Because of the complexity of the issues that my clients are dealing with, it is not uncommon for several of them to be in crises at the same time.  When several of my clients are experiencing crises at the same time, I lovingly refer to that as "Three full moons, six full moons, etc".  That is because I have often said that there is always a full moon in my office.  (There is a general consensus that when the moon is full, people's behavior often deteriorates.) 
As a therapist, I see the pain and anguish these diagnoses cause, and am constantly educating myself and researching techniques and medications which might help. I have found medical hypnosis to be a useful technique for those experiencing depression, anxiety, low self-esteem and those who want to stop smoking or overeating.  I am also utilizing it as I work with the clients with Dissociative Identity Disorder.  In addition, I use EMDR (Eye Movement Desensitization and Reprocessing) to help clients process trauma.  In addition, I use Sand Tray Therapy, stuffed animals, and Projective Drawing to help the  adult clients express themselves.   This is a journey for all of us.  I hope to be able to blog about some of the more complex diagnoses and explain them in understandable terms. 




Thursday, March 29, 2012

In a Moment of Time





In a Moment of Time

In a moment of time, one's whole life and circumstances can change.  Even when your children are adults, as ours are, what happens in their lives affects us.  Last week, my husband and I went out of town with a close family friend so she could attend a training and not have to drive alone.  Last Monday night, our older son called and said his brother was acting rather strangely.  As a 35 yo with a history of alcohol dependence in the past, my first thought went to, "oh, oh...he started drinking again."  Tuesday he was no better and the behavior was becoming more bizarre, so we instructed N (older son) to take P (35 yr old) to the ER.  They did a CT scan and preliminary findings indicated acute demyelinating encephalitis...This is an illness that can follow a viral infection, like the flu...He had had a cold a couple of weeks before.  He also may have inherited the autoimmune problems that are on my side of the family.  The autoimmune issue may have also played a part.  We returned from Kansas City the next afternoon (9 hour trip).  A spinal tap was performed and an MRI confirmed the ADE.  It is a viral infection and it was determined that there is no medicine to kill this virus.  The treatment is IV prednisone for 3-5 days to reduce the inflammation so the brain can do its own healing work. 

Fortunately there was NO swelling ever in the brain.  There is a 70% survival rate with ADE and of the 70%, 2/3 will recover their mental capabilities completely.  Each day was filled at first, with prayers for survival.  After that was determined, our prayers are now for complete recovery.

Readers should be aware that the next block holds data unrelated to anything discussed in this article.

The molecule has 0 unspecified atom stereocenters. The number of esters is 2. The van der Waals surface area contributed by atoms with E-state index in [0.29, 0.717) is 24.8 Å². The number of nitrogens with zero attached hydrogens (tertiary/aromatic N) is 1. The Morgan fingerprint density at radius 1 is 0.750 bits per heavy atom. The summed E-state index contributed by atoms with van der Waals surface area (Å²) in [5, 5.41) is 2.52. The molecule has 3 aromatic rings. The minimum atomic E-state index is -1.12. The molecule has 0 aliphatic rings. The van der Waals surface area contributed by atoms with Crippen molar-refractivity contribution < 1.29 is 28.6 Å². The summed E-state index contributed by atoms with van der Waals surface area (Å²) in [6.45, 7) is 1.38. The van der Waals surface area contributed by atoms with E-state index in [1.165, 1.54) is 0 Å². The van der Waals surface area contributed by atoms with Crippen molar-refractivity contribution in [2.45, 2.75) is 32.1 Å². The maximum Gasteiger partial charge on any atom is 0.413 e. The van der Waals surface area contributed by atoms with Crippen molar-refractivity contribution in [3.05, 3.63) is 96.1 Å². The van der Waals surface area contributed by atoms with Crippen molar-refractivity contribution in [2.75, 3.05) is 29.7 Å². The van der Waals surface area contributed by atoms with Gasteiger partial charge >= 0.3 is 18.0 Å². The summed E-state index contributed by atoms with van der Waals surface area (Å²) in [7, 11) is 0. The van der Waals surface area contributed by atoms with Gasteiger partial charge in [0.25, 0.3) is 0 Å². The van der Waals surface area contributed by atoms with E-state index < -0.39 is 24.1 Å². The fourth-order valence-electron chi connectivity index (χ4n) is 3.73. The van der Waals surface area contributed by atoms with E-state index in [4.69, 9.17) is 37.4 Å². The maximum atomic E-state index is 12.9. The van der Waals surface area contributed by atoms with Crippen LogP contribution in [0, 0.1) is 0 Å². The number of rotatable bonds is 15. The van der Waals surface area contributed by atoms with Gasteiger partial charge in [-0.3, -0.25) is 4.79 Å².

P is an attorney with a mind like a steel trap....he is in the process of starting a unique law practice that will mostly be done on line.  Like all of us, he has not always made the best decisions in the past and was dealing with those consequences.  In the hospital, his mind was obviously affected by the disease.  He had to be retrained in basic skills, but, thanks to God, those have returned.  There is still some fine tuning yet, however.
We are seeing symptoms of impulsivity, agitation, restlessness, frustration, and an inability to make some wise choices.  At this point in time, short, short term memory is a problem.  He cannot be left unsupervised at all.  He cannot keep track of the simplest things...he is frequently losing his glasses, his contacts, his wallet, his phone...he is not sure where he left his clothes.  We are constantly reorienting him.  It is very difficult for him on so many levels and us as well.  One of the positives is that he figured out how to use most of the functions on his phone and that requires higher level thinking....so the brain connections are there...just not always functioning correctly.


My husband is in his final week of his employment.  He is retiring after 47 years with the same company...so this week he has had to be IN the office, finalizing the training of his replacement....(it is taking 2 people right now to replace him!).  I have had to be out of my office for almost two weeks now because of P's care needs.  If I don't work, I don't get paid since, as a therapist, that is the process in our organization.  I don't share this to whine in any way but to give indication of the depth of the stress we are all experiencing. We ARE trusting God to provide in every way for us.
Our church family and friends are upholding us in prayer and offering concrete help, and that is what we believe is making it possible for us to deal in a positive way with all of this.
P is very, very independent and it is very difficult for him to be supervised, questioned, and redirected.  It is not easy for us either.  He was a very stubborn 2 year old, a very stubborn and defiant teenager, and so some of the symptoms we are seeing are reminiscent of those earlier years.

If any of you pray, we would appreciate prayers for complete healing for him.  Please also pray for strength, courage, and wisdom for my husband, N and his wife and our two grandchildren, and for me.  I have always suggested to clients how beneficial journaling is.  Now I know first hand.  And thank you, to whomever developed blogging!
The road ahead is uncertain, but our Guide is beside us and has provided wonderful people to walk with us on the way.
There really has been no questioning of God as to why this has occurred.  We are trusting in Him.